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FAFSA 43D - EFC calculation

edited October 14
I have a question about other's experience with question 43D on the FAFSA. My daughter had a significant amount of taxable scholarship income that was filed with the IRS for 2019 - over \$28,000. One reason for the high number is that she transferred schools between the 2018-2019 and 2019-2020 academic years and the school she transferred from reported her spring aid in her 2019 1098-t, but the school she transferred to reported all of her aid for the full 2019-2020 year in her 2019 1098-T. It would have been high already, but this was a substantial increase.

This brings me to my issue/question/concern. Next year I will have 4 children attending college and we completed the FAFSA for the youngest as part of her college application process. Her calculated EFC was about \$3600 and based on the 4 kids in college, this looked correct to me. Next, because the FAFSA allows you to just transfer parent financial data to the next dependent student, we decided to complete my eldest's FAFSA. We used the IRS transfer tool to transfer both the parent and the student income from the IRS, and then filled out the Student specific information for my oldest daughter, including putting the \$28,000 amount in question 43D. However, based on the EFC that was calculated, almost 13,000, it looks like 43D had no effect of removing her taxable scholarship income from the calculation. If you use the income allowance, 6970 and then divide her income by 2 (the 50% liability for regular student income) and then add that to the "parent" portion of the EFC, it ends up very close to the calculated EFC. If I just don't enter her income in the AGI, the EFC on the calculator comes out close to my youngest daughter's.

I have reached out to the FAFSA help line, submitted a "complaint" through the complaint system (they informed me today that the DOE only reviews those once a year) and have reached out to my daughters school. When using the calculator on the college board's web site, it does something similar. If you enter an amount in their "Student financial aid received" field that is more than 1/2 of the amount entered in the students AGI field, it doesn't include the number in the calculation at all. If you enter exactly 1/2, it looks like it does reduce the EFC and only considers 1/2 of the students income. I have a feeling college board used the same programmers or is using the same calculator that the FAFSA is using, but i don't want to just reduce the number by 50%, because it still leaves the EFC much higher than it should be.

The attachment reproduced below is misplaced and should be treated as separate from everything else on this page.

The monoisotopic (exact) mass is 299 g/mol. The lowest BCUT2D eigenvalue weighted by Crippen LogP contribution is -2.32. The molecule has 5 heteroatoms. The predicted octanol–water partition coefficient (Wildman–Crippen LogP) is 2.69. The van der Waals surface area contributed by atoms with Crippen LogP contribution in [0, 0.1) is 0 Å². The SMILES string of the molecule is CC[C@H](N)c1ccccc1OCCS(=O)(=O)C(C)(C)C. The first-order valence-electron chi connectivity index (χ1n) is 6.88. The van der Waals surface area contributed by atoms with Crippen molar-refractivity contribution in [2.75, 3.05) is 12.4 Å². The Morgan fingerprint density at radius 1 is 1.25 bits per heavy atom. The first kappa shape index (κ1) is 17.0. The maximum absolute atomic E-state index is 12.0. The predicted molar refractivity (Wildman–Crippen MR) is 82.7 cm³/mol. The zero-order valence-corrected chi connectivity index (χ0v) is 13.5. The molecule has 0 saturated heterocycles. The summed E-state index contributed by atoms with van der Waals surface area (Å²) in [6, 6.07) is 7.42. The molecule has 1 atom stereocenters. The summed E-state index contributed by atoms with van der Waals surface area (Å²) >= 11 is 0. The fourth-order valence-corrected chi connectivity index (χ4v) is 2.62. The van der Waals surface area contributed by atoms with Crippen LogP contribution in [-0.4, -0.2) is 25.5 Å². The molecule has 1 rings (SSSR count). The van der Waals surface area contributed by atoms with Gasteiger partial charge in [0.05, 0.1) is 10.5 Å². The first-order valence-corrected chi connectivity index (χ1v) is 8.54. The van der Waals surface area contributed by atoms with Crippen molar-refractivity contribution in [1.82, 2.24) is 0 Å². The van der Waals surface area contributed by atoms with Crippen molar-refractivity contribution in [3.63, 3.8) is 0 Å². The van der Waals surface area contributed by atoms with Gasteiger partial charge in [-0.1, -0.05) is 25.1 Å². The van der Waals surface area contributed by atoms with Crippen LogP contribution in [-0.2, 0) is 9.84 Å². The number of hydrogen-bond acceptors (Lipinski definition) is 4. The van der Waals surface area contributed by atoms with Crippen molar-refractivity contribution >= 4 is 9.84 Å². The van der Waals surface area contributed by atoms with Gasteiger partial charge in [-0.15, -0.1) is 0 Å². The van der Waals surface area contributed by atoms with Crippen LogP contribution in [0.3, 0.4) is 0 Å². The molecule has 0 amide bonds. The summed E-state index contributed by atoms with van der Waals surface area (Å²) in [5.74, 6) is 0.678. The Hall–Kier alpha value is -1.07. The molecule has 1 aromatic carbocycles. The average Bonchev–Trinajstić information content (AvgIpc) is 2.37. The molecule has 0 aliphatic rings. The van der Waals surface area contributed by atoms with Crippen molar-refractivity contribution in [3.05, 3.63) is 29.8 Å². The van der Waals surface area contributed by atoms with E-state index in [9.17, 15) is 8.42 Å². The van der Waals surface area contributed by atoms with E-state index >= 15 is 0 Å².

Has anyone else experienced this issue? Does anyone know of a way to inform the DOE of this issue that isn't through their "help line" or the complaint system (Once a year review is not very helpful)?
edited October 14
10 replies

Replies to: FAFSA 43D - EFC calculation

• 5111 replies23 threads Senior Member
It's not exactly clear what your issue is. Any amount reported on FAFSA question 43.d is subtracted from the student's income which will likely result in a lower EFC.
• 25 replies2 threads Junior Member
OK, so the issue is, the amount in 43D is not being subtracted from student income. It looks like a bug in the FAFSA. The only difference between my youngest daughter's FAFSA and the oldest is the Student income, that should all be "subtracted" from the students income. Yet my youngest daughters efc is \$3800, and my oldest is almost \$13000
• 30787 replies59 threads Senior Member
Take a look at your DD’s 2019 tax return to see what number might have been transferred over.

This recent FAFSA has just come out snd Im just wrapping my mind around some changes Uve noticed.
• 5111 replies23 threads Senior Member
OK, so the issue is, the amount in 43D is not being subtracted from student income. It looks like a bug in the FAFSA. The only difference between my youngest daughter's FAFSA and the oldest is the Student income, that should all be "subtracted" from the students income. Yet my youngest daughters efc is \$3800, and my oldest is almost \$13000

You can verify if it's a bug in the FAFSA by calculating the FAFSA EFC on your own, using the document provided by the Department of Education: